Despite these well-known properties of chaotic dynamics, most current approaches for training emulators still focus on short-term forecasting metrics such as the root mean squared error (RMSE). For extremely clean data with high-resolution measurements, the standard training methods are sufficient to learn the correct dynamics since chaotic systems are, after all, deterministic. However, when using noisy or low-resolution data, which is the norm in real-world applications, these training methods often produce emulators that fail to capture the correct long-term statistical behaviors of the system.

An emulator trained on the Lorenz-63 system with good short-term predictions (1-Step) but poor long-term behavior (Autonomous).

We address this problem by developing new training methods that encourage the emulator to match long-term statistical properties of the chaotic dynamics—which, again, we refer to as the chaotic attractor. We propose two approaches for achieving this:

  1. Physics-informed Optimal Transport: Choose a set of relevant summary statistics based on expert knowledge: for example, a climate scientist might pick the global mean temperature or the frequency of hurricanes. Then, during training, use an optimal transport metric—a way of quantifying discrepancies between distributions—to match the distribution of the summary statistics produced by the emulator to the distribution seen in the data.
  2. Unsupervised Contrastive Learning: Automatically choose relevant statistics that characterize the chaotic attractor by using contrastive learning, a machine learning approach initially developed for learning useful image representations for image recognition tasks and generative AI. Then, during training, match the learned relevant statistics of the emulator to the statistics of the data.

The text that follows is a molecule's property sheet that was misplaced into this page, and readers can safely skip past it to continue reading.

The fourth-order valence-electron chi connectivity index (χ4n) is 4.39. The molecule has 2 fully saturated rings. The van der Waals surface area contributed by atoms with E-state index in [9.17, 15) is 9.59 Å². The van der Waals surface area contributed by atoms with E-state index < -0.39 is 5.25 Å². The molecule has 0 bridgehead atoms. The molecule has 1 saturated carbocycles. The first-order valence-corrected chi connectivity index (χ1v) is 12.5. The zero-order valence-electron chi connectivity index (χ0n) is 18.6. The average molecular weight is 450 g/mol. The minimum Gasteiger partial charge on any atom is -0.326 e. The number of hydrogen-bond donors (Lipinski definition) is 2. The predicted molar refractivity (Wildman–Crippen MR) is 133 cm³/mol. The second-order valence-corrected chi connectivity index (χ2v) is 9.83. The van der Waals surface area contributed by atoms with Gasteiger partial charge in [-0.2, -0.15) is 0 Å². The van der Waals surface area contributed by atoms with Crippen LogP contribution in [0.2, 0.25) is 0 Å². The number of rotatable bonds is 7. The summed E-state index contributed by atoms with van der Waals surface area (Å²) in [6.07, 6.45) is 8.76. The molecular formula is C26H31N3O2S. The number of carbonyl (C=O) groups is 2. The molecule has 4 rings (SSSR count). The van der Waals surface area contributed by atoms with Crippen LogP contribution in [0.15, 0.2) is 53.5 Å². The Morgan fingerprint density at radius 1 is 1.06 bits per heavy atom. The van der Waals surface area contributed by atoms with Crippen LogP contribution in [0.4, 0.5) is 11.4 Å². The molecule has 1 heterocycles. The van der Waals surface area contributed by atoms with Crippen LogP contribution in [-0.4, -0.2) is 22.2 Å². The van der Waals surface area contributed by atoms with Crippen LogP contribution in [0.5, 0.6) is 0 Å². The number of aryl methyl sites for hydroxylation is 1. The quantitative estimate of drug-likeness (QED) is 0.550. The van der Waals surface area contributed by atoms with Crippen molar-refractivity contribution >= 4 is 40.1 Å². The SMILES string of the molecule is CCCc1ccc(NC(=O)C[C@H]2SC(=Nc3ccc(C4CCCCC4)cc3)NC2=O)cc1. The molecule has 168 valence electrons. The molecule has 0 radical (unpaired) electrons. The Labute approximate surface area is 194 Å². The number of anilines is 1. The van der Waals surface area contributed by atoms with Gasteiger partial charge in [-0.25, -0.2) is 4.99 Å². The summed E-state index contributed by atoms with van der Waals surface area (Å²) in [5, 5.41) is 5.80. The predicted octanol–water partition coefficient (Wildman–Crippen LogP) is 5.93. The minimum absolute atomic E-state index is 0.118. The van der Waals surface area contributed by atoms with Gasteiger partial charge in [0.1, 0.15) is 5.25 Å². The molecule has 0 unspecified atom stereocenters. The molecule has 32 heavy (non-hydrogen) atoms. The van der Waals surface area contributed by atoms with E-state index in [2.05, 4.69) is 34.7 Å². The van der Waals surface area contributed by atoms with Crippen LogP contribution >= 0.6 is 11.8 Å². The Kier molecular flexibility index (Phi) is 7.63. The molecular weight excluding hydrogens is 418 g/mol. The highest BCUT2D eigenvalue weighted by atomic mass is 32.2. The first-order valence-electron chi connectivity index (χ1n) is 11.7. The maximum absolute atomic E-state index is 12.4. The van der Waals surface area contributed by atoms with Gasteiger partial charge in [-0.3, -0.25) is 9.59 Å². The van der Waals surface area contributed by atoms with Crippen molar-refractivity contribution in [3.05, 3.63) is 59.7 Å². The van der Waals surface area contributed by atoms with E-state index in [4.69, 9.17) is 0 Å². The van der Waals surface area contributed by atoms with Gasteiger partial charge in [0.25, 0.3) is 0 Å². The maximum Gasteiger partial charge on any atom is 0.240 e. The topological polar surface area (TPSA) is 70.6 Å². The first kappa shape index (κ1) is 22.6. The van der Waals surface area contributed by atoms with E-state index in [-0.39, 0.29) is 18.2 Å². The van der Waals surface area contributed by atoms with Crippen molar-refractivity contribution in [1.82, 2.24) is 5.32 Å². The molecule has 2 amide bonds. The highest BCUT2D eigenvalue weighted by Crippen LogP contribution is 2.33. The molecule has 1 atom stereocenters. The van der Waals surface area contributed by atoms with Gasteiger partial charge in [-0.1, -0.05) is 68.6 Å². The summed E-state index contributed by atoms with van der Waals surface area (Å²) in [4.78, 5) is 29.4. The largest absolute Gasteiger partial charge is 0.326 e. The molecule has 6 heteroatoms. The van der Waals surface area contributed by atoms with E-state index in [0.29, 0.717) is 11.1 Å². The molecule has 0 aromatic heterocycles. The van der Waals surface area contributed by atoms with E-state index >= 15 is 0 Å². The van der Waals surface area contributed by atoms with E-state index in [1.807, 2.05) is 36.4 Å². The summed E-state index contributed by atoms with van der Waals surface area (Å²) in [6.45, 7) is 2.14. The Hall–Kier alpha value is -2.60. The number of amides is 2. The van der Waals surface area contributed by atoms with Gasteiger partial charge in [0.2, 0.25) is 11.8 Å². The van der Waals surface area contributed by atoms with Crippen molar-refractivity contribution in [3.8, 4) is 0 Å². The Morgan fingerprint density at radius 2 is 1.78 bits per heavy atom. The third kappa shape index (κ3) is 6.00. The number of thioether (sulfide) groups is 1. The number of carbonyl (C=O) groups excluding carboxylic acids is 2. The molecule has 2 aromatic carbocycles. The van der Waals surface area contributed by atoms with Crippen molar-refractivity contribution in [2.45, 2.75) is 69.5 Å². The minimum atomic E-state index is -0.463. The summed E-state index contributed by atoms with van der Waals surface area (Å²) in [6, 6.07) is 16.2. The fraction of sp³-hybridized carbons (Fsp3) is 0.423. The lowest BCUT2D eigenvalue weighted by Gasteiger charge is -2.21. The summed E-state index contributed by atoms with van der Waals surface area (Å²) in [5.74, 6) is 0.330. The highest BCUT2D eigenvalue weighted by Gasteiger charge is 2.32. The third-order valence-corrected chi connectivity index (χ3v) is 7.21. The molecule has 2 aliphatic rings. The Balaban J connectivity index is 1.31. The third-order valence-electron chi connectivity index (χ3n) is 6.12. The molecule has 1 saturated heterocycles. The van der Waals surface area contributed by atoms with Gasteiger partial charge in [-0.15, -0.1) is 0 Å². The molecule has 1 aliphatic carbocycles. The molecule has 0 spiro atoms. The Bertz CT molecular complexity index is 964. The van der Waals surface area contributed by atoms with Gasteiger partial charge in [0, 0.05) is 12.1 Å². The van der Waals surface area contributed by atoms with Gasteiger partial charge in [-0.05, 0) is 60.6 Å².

The distinction between the two methods lies primarily in how we choose the relevant statistics: either we pick (1) based on expert scientific knowledge or (2) automatically using machine learning. In both cases, we train emulators to generate predictions that match the long-term statistics of the data rather than just short-term forecasts. This results in much more robust emulators that, even when trained on noisy data, produce predictions with the same statistical properties as the real underlying chaotic dynamics.

The best we can hope for when modeling chaos is either short-term forecasts or long-term statistical predictions, and emulators trained using the newly proposed methods give us the best of both worlds. Emulators are already being used in a wide range of applications such as weather prediction, climate modeling, fluid dynamics, and biophysics. Our approach and other promising recent developments in emulator design and training are bringing us closer to the goal of having fast, accurate, and perhaps even interpretable data-driven models for complex dynamical systems, which will help us answer many basic scientific questions as well as solve challenging engineering problems.

Paper citation:

Jiang, R., Lu, P. Y., Orlova, E., & Willett, R. (2023). Training neural operators to preserve invariant measures of chaotic attractors. Advances in Neural Information Processing Systems, 36.


This work was funded by the Eric and Wendy Schmidt AI in Science Postdoctoral Fellowship, a Program of Schmidt Futures.